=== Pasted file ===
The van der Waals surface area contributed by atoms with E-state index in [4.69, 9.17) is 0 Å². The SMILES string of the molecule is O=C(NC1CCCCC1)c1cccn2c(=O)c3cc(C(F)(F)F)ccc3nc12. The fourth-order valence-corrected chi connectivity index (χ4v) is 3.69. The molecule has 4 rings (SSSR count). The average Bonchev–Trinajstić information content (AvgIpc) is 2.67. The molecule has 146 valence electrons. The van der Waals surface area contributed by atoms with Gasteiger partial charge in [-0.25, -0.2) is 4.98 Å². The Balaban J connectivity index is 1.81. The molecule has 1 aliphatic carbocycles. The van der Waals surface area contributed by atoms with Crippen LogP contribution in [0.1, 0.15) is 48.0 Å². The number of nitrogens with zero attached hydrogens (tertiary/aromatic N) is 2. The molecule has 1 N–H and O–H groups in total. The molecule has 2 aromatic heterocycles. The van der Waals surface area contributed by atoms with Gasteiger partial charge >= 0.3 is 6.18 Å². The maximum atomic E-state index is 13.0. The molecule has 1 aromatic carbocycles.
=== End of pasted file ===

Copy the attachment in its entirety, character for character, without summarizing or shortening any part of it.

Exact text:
The van der Waals surface area contributed by atoms with E-state index in [4.69, 9.17) is 0 Å². The SMILES string of the molecule is O=C(NC1CCCCC1)c1cccn2c(=O)c3cc(C(F)(F)F)ccc3nc12. The fourth-order valence-corrected chi connectivity index (χ4v) is 3.69. The molecule has 4 rings (SSSR count). The average Bonchev–Trinajstić information content (AvgIpc) is 2.67. The molecule has 146 valence electrons. The van der Waals surface area contributed by atoms with Gasteiger partial charge in [-0.25, -0.2) is 4.98 Å². The Balaban J connectivity index is 1.81. The molecule has 1 aliphatic carbocycles. The van der Waals surface area contributed by atoms with Crippen LogP contribution in [0.1, 0.15) is 48.0 Å². The number of nitrogens with zero attached hydrogens (tertiary/aromatic N) is 2. The molecule has 1 N–H and O–H groups in total. The molecule has 2 aromatic heterocycles. The van der Waals surface area contributed by atoms with Gasteiger partial charge >= 0.3 is 6.18 Å². The maximum atomic E-state index is 13.0. The molecule has 1 aromatic carbocycles.